Open Access

Whole-genome sequencing of clarithromycin resistant Helicobacter pylori characterizes unidentified variants of multidrug resistant efflux pump genes

  • Akira Iwamoto1,
  • Toshihito Tanahashi1, 2, 5Email author,
  • Rina Okada1,
  • Yukio Yoshida3,
  • Kaoru Kikuchi3,
  • Yoshihide Keida3,
  • Yoshiki Murakami4,
  • Lin Yang1,
  • Koji Yamamoto1,
  • Shin Nishiumi1,
  • Masaru Yoshida1 and
  • Takeshi Azuma1
Gut Pathogens20146:27

DOI: 10.1186/1757-4749-6-27

Received: 15 May 2014

Accepted: 18 June 2014

Published: 26 June 2014

Abstract

Background

Clarithromycin (CLR) is the key drug in eradication therapy of Helicobacter pylori (H. pylori) infection, and widespread use of CLR has led to an increase in primary CLR-resistant H. pylori. The known mechanism of CLR resistance has been established in A2146G and A2147G mutations in the 23S rRNA gene, but evidence of the involvement of other genetic mechanisms is lacking. Using the MiSeq platform, whole-genome sequencing of the 19 clinical strains and the reference strain ATCC26695 was performed to identify single nucleotide variants (SNVs) of multi-drug resistant efflux pump genes in the CLR-resistant phenotype.

Results

Based on sequencing data of ATCC26695, over one million sequencing reads with over 50-fold coverage were sufficient to detect SNVs, but not indels in the bacterial genome. Sequencing reads of the clinical isolates ranged from 1.82 to 10.8 million, and average coverage ranged from 90.9- to 686.3-fold, which were acceptable criteria for detecting SNVs. Utilizing the conventional approach of allele-specific PCR, point mutations in the 23S rRNA gene were detected in 12 clinical resistant isolates, but not in 7 clinical susceptible isolates. All sequencing reads of CLR-resistant strains had a G mutation in an identical position of the 23S rRNA gene. In addition, genetic variants of four gene clusters (hp0605-hp0607, hp0971-hp0969, hp1327-hp1329, and hp1489-hp1487) of TolC homologues, which have been implicated in multi-drug resistance, were examined. Specific SNVs were dominantly found in resistant strains.

Conclusions

Gene clusters of TolC homologues are involved in CLR susceptibility profiles in individual H. pylori strains. Whole-genome sequencing has yielded novel understanding of genotype-phenotype relationships.

Keywords

Whole-genome sequencing Helicobacter pylori Clarithromycin Multidrug efflux TolC homolog

Background

Helicobacter pylori (H. pylori) infection is recognized in approximately 50% of the adult population and associated with a wide range of upper gastrointestinal diseases [1, 2]. Present treatments for H. pylori infection consist of a proton pump inhibitor based triple therapy in combination with amoxicillin and clarithromycin (CLR) [2]. Triple therapy has remained the first-choice regimen for the past decade and has been recommended by most consensus meetings, and by both European and American scientific societies [36].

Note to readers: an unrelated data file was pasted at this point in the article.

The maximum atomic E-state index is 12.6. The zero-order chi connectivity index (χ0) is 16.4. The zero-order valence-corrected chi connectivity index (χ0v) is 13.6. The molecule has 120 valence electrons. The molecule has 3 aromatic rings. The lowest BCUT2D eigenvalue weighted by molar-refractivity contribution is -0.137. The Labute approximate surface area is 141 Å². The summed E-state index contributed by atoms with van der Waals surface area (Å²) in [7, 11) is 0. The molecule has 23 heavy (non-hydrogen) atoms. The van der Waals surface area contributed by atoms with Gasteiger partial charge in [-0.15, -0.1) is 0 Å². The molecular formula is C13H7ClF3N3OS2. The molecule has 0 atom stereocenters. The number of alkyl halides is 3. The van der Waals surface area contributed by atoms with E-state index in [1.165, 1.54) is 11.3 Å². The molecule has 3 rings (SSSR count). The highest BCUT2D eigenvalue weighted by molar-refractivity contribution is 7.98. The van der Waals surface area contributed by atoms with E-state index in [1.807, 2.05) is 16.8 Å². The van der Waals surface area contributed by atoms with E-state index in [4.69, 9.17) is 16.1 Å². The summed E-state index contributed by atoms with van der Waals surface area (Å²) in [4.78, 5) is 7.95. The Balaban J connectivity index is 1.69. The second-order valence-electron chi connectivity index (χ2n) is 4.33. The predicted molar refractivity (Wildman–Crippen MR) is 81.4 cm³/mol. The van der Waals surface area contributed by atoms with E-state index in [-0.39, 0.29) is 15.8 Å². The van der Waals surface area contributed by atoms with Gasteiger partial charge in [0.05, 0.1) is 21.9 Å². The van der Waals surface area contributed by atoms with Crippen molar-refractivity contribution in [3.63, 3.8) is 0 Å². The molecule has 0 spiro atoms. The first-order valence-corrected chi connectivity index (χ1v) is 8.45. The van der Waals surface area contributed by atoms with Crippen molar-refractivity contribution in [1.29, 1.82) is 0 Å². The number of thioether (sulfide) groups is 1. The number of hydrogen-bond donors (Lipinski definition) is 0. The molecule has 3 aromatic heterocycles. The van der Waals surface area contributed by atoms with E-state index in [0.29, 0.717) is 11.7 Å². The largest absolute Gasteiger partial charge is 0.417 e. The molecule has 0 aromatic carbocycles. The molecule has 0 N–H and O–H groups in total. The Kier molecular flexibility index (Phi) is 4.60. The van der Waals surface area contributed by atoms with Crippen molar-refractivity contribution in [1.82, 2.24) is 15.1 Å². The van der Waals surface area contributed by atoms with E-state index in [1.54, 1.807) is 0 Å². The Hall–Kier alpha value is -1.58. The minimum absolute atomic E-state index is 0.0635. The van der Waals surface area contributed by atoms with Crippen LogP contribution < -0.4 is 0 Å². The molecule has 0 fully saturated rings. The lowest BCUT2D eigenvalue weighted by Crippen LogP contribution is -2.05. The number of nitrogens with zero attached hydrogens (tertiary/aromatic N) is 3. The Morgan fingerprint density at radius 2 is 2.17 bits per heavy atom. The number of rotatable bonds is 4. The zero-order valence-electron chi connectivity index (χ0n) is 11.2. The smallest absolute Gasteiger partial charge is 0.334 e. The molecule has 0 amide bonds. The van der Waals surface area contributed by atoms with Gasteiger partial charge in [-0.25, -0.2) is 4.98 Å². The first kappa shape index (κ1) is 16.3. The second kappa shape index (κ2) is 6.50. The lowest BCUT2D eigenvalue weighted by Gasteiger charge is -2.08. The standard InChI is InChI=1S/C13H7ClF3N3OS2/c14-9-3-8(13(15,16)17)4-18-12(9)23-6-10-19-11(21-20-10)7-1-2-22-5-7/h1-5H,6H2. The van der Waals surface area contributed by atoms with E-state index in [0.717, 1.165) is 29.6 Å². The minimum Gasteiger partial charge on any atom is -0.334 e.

In many cases, CLR is the key component of eradication therapy, but antibiotic resistance is the primary failure of triple therapy in patients with H. pylori infection. Prevalence of CLR-resistant H. pylori has become increasingly common in many countries [7, 8]. Consequently, it has been suggested that the efficacy of standard triple therapy has been gradually reduced to unacceptable levels [9]. It is accepted that triple therapy should not be used to manage H. pylori infection when the prevalence of CLR resistance is higher than 15–20% [3]; in such cases, other therapeutic alternatives should be considered.

CLR binds to the peptidyl transferase region of the bacterial 23S rRNA and inhibits protein synthesis [10]. Acquired resistance of CLR in H. pylori has been associated with point mutations in the peptidyl transferase region of domain V of the 23S rRNA. Two copies of the 23S rRNA gene are present in H. pylori, and the most common mutation is an A-to-G transition at position 2146 and 2147 (previously known as A2142G and A2143G) [11]. Recent reports have also indicated that other 23S rRNA gene mutations might be associated with CLR resistance [12, 13]. In addition, CLR resistance seems to be related with other factors, such as rRNA methylase production [14], the actions of macrolide-inactivating enzymes, and active efflux pumps, which have been described in several bacterial species [15]. Indeed, an active efflux pump has been shown to contribute to CLR resistance in H. pylori[16]. As a result of the worldwide increased rate of CLR resistance, some studies have indicated that other bacterial genetic factors might contribute to this increased resistance [17, 18]. However, there is no genetic evidence for other bacterial factors in H. pylori.